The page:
Reconstruction sketch of the yard at Høybøen. (watercolor: Marvin Halleraker, rekonstruction: Arkikon, 1993).
Høybøen is an isolated farm that had been worked up to 1349-50. There are fairly certain data for a period of use between 1100 and the middle of 1300 when the farm was left desolate following the Black Death. Høybøen may possibly have been in use during several periods.
This farm site has contained two parallel houses in the yard, with a slate-covered path in between an east-west orientation. The longest house appears to have had two rooms around a central corridor. The archaeologists interpret one of the rooms as an ‘inside-house’, perhaps a rough kitchen or living room with a fireplace in the corner, and the other room as a cowshed. To the far west there may have been a shed and/or a workshop. The smallest house has had two rooms and a shed facing east, perhaps a store and a room with a fireplace. It seems that the houses have had wooden walls inside outer walls of stone. One of the houses may have had a slate roof.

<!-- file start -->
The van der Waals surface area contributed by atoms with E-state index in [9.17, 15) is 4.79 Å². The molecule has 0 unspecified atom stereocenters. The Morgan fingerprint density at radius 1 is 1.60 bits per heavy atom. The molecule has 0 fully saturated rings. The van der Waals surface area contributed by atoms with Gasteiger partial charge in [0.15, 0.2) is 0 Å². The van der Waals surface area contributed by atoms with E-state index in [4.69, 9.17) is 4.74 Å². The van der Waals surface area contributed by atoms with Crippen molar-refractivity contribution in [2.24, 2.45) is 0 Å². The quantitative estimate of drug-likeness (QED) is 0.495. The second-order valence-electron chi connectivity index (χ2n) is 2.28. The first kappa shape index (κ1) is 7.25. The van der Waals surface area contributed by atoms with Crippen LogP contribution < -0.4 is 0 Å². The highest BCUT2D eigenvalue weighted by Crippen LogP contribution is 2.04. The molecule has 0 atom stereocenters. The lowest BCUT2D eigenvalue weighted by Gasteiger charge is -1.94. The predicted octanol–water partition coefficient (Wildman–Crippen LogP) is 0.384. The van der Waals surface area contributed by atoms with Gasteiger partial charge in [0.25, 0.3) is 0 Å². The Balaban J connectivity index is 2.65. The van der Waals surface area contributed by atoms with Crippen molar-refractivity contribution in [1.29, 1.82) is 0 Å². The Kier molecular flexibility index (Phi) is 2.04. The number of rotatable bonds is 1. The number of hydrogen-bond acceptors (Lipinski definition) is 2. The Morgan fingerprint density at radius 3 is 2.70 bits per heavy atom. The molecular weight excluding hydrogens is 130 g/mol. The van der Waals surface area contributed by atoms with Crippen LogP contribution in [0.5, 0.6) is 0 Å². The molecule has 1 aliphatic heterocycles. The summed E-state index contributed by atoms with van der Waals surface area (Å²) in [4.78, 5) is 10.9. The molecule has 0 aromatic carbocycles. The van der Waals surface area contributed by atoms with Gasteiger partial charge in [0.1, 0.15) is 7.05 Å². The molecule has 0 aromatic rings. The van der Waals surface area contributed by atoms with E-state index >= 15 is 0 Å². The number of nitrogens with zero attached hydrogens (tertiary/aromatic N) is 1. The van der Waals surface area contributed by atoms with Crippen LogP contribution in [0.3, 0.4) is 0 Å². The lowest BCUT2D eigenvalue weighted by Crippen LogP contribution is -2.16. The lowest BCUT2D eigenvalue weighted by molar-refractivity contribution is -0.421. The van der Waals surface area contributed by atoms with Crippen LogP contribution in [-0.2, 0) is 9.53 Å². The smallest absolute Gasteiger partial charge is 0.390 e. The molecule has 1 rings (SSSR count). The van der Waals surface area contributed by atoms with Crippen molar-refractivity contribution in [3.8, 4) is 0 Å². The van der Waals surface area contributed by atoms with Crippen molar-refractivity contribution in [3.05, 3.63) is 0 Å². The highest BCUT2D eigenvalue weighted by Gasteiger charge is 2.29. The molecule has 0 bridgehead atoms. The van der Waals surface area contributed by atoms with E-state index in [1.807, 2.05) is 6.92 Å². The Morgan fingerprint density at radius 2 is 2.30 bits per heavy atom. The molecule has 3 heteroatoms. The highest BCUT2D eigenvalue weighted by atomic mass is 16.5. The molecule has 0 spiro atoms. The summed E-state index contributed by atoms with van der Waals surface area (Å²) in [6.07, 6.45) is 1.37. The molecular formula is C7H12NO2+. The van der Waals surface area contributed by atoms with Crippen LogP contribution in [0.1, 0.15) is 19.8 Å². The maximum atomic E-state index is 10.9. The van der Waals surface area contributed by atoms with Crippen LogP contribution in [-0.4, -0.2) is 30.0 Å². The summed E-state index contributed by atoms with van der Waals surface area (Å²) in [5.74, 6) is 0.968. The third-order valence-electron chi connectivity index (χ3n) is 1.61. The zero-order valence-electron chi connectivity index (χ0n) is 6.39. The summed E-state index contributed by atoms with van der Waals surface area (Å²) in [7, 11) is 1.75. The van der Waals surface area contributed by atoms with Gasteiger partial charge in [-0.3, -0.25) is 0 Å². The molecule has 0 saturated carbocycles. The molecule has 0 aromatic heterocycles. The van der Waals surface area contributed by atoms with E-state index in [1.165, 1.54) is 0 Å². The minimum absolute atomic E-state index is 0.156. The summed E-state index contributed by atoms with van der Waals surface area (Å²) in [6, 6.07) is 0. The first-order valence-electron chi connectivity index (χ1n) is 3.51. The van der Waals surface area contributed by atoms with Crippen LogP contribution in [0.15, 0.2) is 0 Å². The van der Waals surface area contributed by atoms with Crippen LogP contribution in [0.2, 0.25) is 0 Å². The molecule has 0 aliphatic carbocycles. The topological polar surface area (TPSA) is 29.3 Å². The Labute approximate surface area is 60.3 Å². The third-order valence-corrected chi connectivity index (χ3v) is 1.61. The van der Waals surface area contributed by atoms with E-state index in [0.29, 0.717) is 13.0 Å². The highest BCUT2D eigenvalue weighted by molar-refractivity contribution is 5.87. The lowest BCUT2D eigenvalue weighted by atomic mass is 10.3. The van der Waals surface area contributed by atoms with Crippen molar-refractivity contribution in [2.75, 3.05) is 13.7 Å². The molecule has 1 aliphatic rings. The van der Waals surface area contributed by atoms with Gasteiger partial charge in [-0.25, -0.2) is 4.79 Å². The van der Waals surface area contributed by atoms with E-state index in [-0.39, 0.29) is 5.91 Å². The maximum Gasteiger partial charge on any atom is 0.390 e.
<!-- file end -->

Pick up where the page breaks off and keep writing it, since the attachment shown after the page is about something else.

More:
We therefore envisage houses with several rooms in a row, with sheds, stores and passageways around the main rooms, as we know the principles of houses with multiple rooms of the type still standing at Boga on Radøy. Whether such houses with several functions under the same roofs are called ‘multiple room houses’ or ‘long houses’ may be a question of definition. It is the association of primary functions that is the interesting aspect; living room, rough kitchen, storeroom and a loft room. In the Middle Ages it is clear that both long houses and smaller houses have been found side by side, depending on the situation of the terrain and location on the site.
- Randers, K. (1981) Høybøen: en ødegård på Sotra. Hovedfagsoppgave, Universitetet i Bergen.